London-based, Glasgow-born, guitarist Matt Pearce is an original member of the successful UK hard rock outfit Voodoo Six. Last year Matt formed Matt Pearce & The Mutiny, and released acclaimed debut album ‘Gotta Get Home’, an album that draws from the full range of Matt’s influences and passions: rock, blues, funk and soul. Matt was kind enough to take a break from his Couch to 5K challenge, and answer some questions fired at him about The Mutiny and Voodoo Six, as well as his own musical memories.
What are the origins of The Mutiny, how long have you been playing together?
MP: Well, The Mutiny is more of a collective than an actual permanent band line-up, I’m lucky enough to know a great bunch of musicians who’ve been happy to come and play some music with me. So the ones on the album sometimes differ from who’s in it live, but they’re all amazing and help me sound not too shabby, hopefully!
In what ways does Matt Pearce & The Mutiny differ from your other band; Voodoo Six?
MP: When I did HRH CROWS last year with V6 and then the next day with the Mutiny, it was a really cool contrast for me. V6 has a very specific and direct energy, it’s not a band that jams, it’s a band that delivers the music super tight, no frills. And I love that energy. The 5 of us together are like 5 fingers making up a fist or something.
The Mutiny is a little bit looser, it’s got more room for people to explore and improvise and take the songs somewhere else if they want to go there. And me as a front man is probably a little bit more random..! Sometimes I have no idea what I’m talking about up there…
And we can chuck in covers and do what occurs to some degree, which can be a lot of fun. Also one guitar and keyboards is such a different dynamic to play in than 2 guitars, where everything has to be locked in tight or it sounds messy. We can be messy, in a good way! A fine mess…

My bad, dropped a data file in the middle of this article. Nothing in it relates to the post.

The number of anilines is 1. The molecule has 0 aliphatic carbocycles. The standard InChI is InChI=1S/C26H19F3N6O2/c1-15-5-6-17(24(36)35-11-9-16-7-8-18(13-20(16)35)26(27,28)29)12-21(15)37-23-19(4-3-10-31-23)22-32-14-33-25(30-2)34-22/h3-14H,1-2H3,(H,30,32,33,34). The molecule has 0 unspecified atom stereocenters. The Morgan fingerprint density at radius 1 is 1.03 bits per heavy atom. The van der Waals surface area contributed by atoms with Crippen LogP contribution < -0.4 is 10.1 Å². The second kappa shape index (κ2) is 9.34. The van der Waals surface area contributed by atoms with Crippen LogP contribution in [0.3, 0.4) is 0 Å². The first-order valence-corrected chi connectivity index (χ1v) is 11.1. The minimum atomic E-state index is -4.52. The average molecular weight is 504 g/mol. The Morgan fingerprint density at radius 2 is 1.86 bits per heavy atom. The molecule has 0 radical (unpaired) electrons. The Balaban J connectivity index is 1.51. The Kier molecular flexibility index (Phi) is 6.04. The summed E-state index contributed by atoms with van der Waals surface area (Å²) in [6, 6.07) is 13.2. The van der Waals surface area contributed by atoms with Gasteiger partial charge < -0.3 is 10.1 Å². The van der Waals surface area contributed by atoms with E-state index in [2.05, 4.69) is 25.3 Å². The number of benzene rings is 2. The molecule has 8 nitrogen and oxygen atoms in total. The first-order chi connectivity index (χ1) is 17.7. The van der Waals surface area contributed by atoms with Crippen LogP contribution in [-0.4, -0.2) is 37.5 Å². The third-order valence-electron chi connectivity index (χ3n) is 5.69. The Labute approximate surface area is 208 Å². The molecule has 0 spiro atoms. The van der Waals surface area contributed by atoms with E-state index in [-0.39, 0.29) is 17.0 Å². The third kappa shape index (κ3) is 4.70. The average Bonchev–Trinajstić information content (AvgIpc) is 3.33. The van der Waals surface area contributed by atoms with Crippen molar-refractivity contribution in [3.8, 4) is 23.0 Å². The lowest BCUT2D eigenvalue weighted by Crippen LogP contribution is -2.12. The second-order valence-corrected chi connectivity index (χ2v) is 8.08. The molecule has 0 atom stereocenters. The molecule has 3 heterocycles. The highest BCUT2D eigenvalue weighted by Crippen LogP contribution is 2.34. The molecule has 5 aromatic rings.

Was it nerve-wracking taking centre stage as a vocalist/guitarist rather than purely being a guitarist?
MP: Well… I’d done it quite a bit over the years in other situations, like playing covers etc, so it kept kinda occurring to me while watching other bluesy artists, hey, I could do that? But… yep the first gig or two moving all me pedals into centre stage was a bit weird! And I have to be in front of the drums now..? Ahahaha now I can see what other singers complain about…
What are you working on at the minute that people can check out?
MP: I’ve literally just released an EP of 5 songs that I was selling purely at live shows, I thought as there’s no live shows for the foreseeable and people kept asking me about this EP, I’d put it out there. So there’s 2 new songs in rough mix/demo form, which will be on the new album, an acoustic Some People as I love how that one sounds acoustic, and the couple of covers we end the live shows with. That’s now on the website or Amazon as a CD, and also on Spotify but minus the two originals as I want to save them for the album. And also give people some incentive to get the CD!
What band out there at the minute do you feel that you would be best suited to open for?
Hmmmm, I’d go for Tedeschi Trucks, or Rival Sons, or the Black Crowes, or the Stones, any of them I’d be willing to consider..!
Good choices! What Voodoo Six memory do you cherish the most?
MP: It would be an Iron Maiden one I think, either when we supported them at the Hammersmith Apollo and it was like my third gig with the band or something, or that whole European tour we did with them, those are such magical memories. Seeing a stadium crowd singing your song back at you takes some beating!
Nothing much can top that for sure. On the subject of Voodoo Six, it must be frustrating that you spent so much time and effort on the forthcoming album ‘Simulation Game’, only to be forced to delay the release of the album?
MP: Everything right now is a massive frustration… It just felt like an inevitability that we’d have to wait, and in the past we’ve had releases that weren’t done properly or promoted properly, so we’d all much rather wait and get it done well.